Hong Kong Tracker Fund, one of the largest exchange-traded funds in the city, will stop investing in some Chinese stocks to comply with a US government order, but market participants say this is unlikely to have an immediate impact on money flowing into the fund.
US President Donald Trump issued an executive order on November 12 prohibiting US investment in 31 Chinese companies deemed to be affiliated with the Chinese military.
Three companies on the blacklist – China Mobile, China Unicom, and China National Offshore Oil Corporation – are constituents of Hong Kong’s Hang Seng Index.
The Tracker Fund, which is benchmarked against the index, is managed by State Street Global Advisors Asia.
The company says it will comply with the US order and won’t make any new investments in the blacklisted stocks. But it will keep its existing investments.
A fund that cannot invest in the prohibited stocks won’t be able to fully mirror the performance of the underlying benchmark.
But China Mobile, China Unicom, and China National Offshore Oil Corporation only have a combined 4.27% weighting in the Hang Seng Index, says Jackie Choy, director of Asia ETF at US investment consultancy Morningstar.
“With their minimal representation, it is unlikely to heavily affect fund flows into the Tracker Fund, particularly with its massive fund size at about HK$103 billion (US$13.2 billion),” Choy tells Asia Asset Management (AAM).
But if index provider Hang Seng Indexes Company increases the weighting of the three companies in the benchmark, State Street won’t be able to buy the stocks to mimic the readjustment.
“As an index fund, the Tracker Fund is designed to provide investment results that closely correspond to the performance of the HSI…the manager seeks to achieve the investment objective by investing all, or substantially all, of the fund’s assets in shares in the constituent companies of the HSI,” a spokesperson for State Street tells AAM.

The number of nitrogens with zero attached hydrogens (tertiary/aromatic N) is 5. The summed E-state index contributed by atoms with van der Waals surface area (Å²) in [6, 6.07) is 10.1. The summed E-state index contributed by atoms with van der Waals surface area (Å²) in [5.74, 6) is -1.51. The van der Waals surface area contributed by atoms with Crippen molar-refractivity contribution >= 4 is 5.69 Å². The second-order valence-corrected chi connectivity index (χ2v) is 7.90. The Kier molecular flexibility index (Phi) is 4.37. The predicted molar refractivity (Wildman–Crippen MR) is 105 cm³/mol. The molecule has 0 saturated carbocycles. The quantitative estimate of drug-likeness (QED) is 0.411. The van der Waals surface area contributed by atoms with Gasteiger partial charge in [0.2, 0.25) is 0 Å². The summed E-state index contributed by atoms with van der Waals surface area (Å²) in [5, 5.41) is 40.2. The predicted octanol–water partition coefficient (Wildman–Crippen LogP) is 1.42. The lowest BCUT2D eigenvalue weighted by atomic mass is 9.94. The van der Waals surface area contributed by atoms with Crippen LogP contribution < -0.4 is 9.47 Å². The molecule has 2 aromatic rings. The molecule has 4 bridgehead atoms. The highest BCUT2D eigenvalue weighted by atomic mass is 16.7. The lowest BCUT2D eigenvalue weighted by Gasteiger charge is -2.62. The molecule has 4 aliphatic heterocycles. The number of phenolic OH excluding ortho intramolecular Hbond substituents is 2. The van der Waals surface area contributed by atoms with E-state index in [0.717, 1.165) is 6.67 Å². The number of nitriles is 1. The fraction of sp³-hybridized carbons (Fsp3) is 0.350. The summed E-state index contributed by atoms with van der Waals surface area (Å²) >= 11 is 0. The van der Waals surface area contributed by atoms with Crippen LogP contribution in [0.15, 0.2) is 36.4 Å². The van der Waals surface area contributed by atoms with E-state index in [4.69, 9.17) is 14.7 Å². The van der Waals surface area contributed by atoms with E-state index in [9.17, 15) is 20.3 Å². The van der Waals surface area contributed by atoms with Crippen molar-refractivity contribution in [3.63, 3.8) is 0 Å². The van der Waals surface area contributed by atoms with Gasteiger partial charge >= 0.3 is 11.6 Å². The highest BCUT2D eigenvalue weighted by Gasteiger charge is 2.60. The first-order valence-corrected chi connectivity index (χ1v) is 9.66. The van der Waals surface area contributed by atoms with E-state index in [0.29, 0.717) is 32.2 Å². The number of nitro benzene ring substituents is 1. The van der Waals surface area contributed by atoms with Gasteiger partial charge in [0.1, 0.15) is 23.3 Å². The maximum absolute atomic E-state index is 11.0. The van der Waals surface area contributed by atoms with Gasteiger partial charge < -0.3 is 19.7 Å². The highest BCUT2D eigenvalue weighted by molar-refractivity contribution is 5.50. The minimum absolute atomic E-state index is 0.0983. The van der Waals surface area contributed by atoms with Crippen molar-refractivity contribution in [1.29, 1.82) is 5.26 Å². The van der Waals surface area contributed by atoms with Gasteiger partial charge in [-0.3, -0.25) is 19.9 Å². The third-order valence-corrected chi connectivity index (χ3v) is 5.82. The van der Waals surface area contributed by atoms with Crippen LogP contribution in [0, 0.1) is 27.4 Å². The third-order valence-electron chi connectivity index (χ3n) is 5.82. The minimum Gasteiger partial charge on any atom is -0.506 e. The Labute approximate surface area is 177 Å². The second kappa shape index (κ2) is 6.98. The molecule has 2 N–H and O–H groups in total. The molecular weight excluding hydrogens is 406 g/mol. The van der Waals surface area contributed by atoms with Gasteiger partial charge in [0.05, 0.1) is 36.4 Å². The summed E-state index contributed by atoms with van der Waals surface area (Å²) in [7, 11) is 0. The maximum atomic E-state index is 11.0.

New York-based BlackRock Inc. is also barring its ETFs from investing in the 31 stocks on the US blacklist.
In a statement on January 11, the world’s largest fund manager say its iShares ETFs “have adjusted and will continue to be responsive in accordance with their respective indexes’ treatment of securities impacted by recent US sanctions on certain Chinese companies”.
The move by the two US asset managers is unlikely to deter global investors from investing in China-focused ETFs, according to Terence Chong, associate professor of economics and executive director of Hong Kong-based Lau Chor Tak Institute of Global Economics and Finance.
He says investors have many other options. Furthermore, major index providers such as MSCI and FTSE Russell are already removing the companies on the US blacklist from their indices, so investors can more easily allocate to China ETFs, Chong tells AAM.